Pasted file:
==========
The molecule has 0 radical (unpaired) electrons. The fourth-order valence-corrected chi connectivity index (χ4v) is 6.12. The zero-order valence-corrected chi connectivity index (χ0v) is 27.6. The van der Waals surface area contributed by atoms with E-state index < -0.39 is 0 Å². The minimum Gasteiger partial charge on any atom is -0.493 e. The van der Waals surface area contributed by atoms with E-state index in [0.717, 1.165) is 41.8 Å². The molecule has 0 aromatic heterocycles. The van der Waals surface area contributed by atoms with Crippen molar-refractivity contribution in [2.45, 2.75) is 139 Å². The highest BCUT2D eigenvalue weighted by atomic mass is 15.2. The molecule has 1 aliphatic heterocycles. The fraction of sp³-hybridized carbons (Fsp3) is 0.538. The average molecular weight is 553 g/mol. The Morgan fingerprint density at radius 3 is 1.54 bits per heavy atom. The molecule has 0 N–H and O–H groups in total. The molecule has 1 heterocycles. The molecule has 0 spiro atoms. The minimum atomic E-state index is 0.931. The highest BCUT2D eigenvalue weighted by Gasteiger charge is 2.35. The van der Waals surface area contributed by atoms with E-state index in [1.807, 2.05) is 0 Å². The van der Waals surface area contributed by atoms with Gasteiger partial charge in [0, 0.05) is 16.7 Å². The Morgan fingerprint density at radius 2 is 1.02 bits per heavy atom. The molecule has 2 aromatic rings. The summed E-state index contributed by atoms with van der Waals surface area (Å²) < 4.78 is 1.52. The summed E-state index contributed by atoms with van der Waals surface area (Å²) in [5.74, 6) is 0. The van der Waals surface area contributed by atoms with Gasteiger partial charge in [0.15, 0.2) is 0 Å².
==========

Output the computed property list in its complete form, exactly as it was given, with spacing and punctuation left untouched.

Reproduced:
The molecule has 0 radical (unpaired) electrons. The fourth-order valence-corrected chi connectivity index (χ4v) is 6.12. The zero-order valence-corrected chi connectivity index (χ0v) is 27.6. The van der Waals surface area contributed by atoms with E-state index < -0.39 is 0 Å². The minimum Gasteiger partial charge on any atom is -0.493 e. The van der Waals surface area contributed by atoms with E-state index in [0.717, 1.165) is 41.8 Å². The molecule has 0 aromatic heterocycles. The van der Waals surface area contributed by atoms with Crippen molar-refractivity contribution in [2.45, 2.75) is 139 Å². The highest BCUT2D eigenvalue weighted by atomic mass is 15.2. The molecule has 1 aliphatic heterocycles. The fraction of sp³-hybridized carbons (Fsp3) is 0.538. The average molecular weight is 553 g/mol. The Morgan fingerprint density at radius 3 is 1.54 bits per heavy atom. The molecule has 0 N–H and O–H groups in total. The molecule has 1 heterocycles. The molecule has 0 spiro atoms. The minimum atomic E-state index is 0.931. The highest BCUT2D eigenvalue weighted by Gasteiger charge is 2.35. The van der Waals surface area contributed by atoms with E-state index in [1.807, 2.05) is 0 Å². The van der Waals surface area contributed by atoms with Gasteiger partial charge in [0, 0.05) is 16.7 Å². The Morgan fingerprint density at radius 2 is 1.02 bits per heavy atom. The molecule has 2 aromatic rings. The summed E-state index contributed by atoms with van der Waals surface area (Å²) < 4.78 is 1.52. The summed E-state index contributed by atoms with van der Waals surface area (Å²) in [5.74, 6) is 0. The van der Waals surface area contributed by atoms with Gasteiger partial charge in [0.15, 0.2) is 0 Å².